Whatever the case, this was a terrible segment that was meant to make Stephanie and her corporate talk (‘above your pay grade’? On a wrestling show? Really?) the center of the RAW universe.
The next match we got was the Cruiserweight match between Drew Gulak and Cedric Alexander, which lasted only three minutes and ended when Gulak used the dreaded roll-up. I have said this many times before, but the Roll-up is the single worst way to end a match.
It looks weak and relatively harmless, doesn’t excite the crowd as much as it should, and makes everyone involved look like an idiot. There was hope that the Cruiserweight division, with its emphasis on high-flying athleticism, wouldn’t showcase something that has plagued WWE booking years, but sadly, that hope is gone.
The Cruiserweight division is officially identical to every other division on RAW in that they’re subject to the same terrible booking.
The next big match was the US Championship match between Reigns and Jericho. This could’ve been a much bigger match if it wasn’t so fresh in most fans’ memories. Roman Reigns defeated Chris Jericho not too long ago, yet now we’re supposed to feel excited about seeing them wrestle each other again.
Even with the added stipulation for this match, it didn’t feel unique, especially since they repeated several spots (Reigns reversing the Codebreaker into a Powerbomb attempt, for example).
This issue is a symptom of RAW’s abysmal writing and poor planning for the majority of the roster. Reigns doesn’t have any strong challengers for his U.S. title, so WWE is relying on Jericho, who has been an established star for years. By constantly repeating the same matches, they lose their meaning and importance, especially with WWE’s dreaded 50/50 booking.
As for the match itself, it was good overall, but bereft of anything memorable other than the Eddie Guerrero tribute. As per usual, Reigns wins cleanly retaining his title, even though it’s a Championship that he doesn’t really need, given that he’s back in the World Title picture (much to the chagrin of many fans).
Afterwards, we got another Cruiserweight match, this one being between Brian Kendrick and T.J. Perkins. In a completely unsurprising turn of events, we got a rematch of something we have seen several times in 2016, with no build and no major continuity of any sort.
WWE simply loves to rehash and redo old matches under the logic that fans, with their short attention span and shorter memories, will forget them in a few weeks. Too bad for WWE it doesn’t work that way. They’re oversaturating their own product and repeating so many of their matches it’s no wonder their ratings are down.
During this match between, Perkins did a springboard Hurricanrana onto Kendrick, who was perched on the top turnbuckle. This was an amazing move that, when used by Kota Ibushi three years ago, brought the Wrestle Kingdom audience to its feet.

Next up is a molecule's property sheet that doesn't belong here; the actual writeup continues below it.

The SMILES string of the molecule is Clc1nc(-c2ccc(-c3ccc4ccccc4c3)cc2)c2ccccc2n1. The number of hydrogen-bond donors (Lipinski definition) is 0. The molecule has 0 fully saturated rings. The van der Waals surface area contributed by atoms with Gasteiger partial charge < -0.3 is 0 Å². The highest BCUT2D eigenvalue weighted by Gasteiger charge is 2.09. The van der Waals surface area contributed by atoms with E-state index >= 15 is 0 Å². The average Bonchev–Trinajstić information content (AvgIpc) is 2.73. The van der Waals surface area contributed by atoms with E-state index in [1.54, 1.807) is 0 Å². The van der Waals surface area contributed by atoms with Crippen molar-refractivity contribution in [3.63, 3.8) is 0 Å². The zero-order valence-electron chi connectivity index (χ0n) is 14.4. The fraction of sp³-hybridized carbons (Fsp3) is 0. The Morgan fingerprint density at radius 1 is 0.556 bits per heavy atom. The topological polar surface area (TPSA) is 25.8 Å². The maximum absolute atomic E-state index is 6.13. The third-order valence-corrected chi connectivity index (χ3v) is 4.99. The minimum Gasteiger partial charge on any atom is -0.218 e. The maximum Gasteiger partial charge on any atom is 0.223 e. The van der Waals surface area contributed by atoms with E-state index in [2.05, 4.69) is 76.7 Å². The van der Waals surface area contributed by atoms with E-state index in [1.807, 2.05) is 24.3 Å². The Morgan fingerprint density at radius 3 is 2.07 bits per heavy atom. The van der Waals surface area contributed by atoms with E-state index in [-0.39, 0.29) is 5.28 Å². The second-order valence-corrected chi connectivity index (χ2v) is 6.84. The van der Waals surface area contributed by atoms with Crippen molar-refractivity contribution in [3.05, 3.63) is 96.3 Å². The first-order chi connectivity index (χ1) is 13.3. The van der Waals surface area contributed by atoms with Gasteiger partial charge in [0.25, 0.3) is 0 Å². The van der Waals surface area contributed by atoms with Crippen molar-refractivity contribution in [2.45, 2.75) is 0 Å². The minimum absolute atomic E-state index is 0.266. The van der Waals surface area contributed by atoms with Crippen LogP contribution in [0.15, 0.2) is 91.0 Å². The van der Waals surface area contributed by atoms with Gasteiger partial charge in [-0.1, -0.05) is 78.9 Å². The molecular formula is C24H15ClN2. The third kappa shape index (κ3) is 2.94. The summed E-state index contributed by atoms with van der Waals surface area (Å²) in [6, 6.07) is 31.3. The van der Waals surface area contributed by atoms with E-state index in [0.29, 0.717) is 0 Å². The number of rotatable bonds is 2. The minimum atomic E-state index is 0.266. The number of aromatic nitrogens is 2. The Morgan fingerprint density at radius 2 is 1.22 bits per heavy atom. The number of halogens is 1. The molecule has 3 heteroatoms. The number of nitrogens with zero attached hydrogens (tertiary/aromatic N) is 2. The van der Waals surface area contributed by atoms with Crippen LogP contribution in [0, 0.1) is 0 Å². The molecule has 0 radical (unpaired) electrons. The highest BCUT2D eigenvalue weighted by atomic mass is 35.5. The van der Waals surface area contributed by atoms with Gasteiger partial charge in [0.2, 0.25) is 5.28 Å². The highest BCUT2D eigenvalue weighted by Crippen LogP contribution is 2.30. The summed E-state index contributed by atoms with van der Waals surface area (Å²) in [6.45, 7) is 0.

When seen on RAW, there was barely any reaction from the audience. If you wanted any more proof that the audience is dead during RAW and the product is oversaturated, this would be it.
If you’re still unconvinced that WWE is oversaturating their market, consider the following. During the commercial, we got another announcement for the UK tournament. WWE’s new content strategy appears to be to saturate the market with more WWE content than the average fan can handle.
WWE has many fans in Britain, and now it wants to add another show solely for the UK? This’ll bring even more content to those fans, to a point where they’ll be completely oversaturated and exhausted over how much weekly content there will be.
We had another commercial for Emmalina’s imminent debut. I think it’s safe to say she’ll be debuting the night after WrestleMania 50. This is one of the strangest things on RAW. They have a woman that’s capable of working, she has been cleared to wrestle, and they have a gimmick for her. So why continue delaying her return?
After a quick match where Rusev won cleanly (big surprise, I know), we had a #1 contender’s match for the RAW Women’s Championship between Bayley and Nia Jax. Here, we got yet another screwy finish, as Jax was distracted by Sasha Banks’ music, allowing Bayley to defeat her.
Once again, this made a wrestler look like an idiot because she was distracted by another wrestler’s music.
If you were to put yourself in a wrestler’s boots and found yourself in a wrestling ring, you’d never let something as irrelevant as surprise entrance music distract you from the task at hand. In an environment where the slightest mistake can end a career, you need to be focused on what you and your immediate opponent are doing.
Everything outside of that ring shouldn’t matter (except for fan reaction). So for another wrestler to be distracted by entrance music (especially a supposed monster heel like Jax) is completely asinine.
Finally, we reached the last segment on RAW, which was the first edition of the Kevin Owens Show (because we totally need another talk show on the wrestling show), with his first guest being Goldberg. Owens did a great job of not being intimidated by Goldberg, which made for a nice change since the current roster ends up being fodder for Superstars of yesteryear most of the time.
Soon, more people got involved, with Heyman, Strowman and Reigns all coming down. The segment ended with Goldberg and Reigns hitting a double spear on Strowman, and that’s how RAW ended. WWE’s strategy appears to be ‘put Reigns with every top babyface in the hopes of getting him over’.
They did this again on RAW, with Reigns and Goldberg double-spearing Strowman. Goldberg got a monstrous ovation, while Reigns got nothing. The only reason he got cheered was due to Goldberg’s popularity.
So overall, RAW this week wasn’t up to par. WWE’s supposed to open the year with a bang, and it felt more like a whimper. The show lacked the major spectacle and high-profile matches this time of year is supposed to feature, and there was little that was truly memorable.
Hopefully they’ll do better next week, but for now, it’s likely SmackDown will win the ratings battle for this week.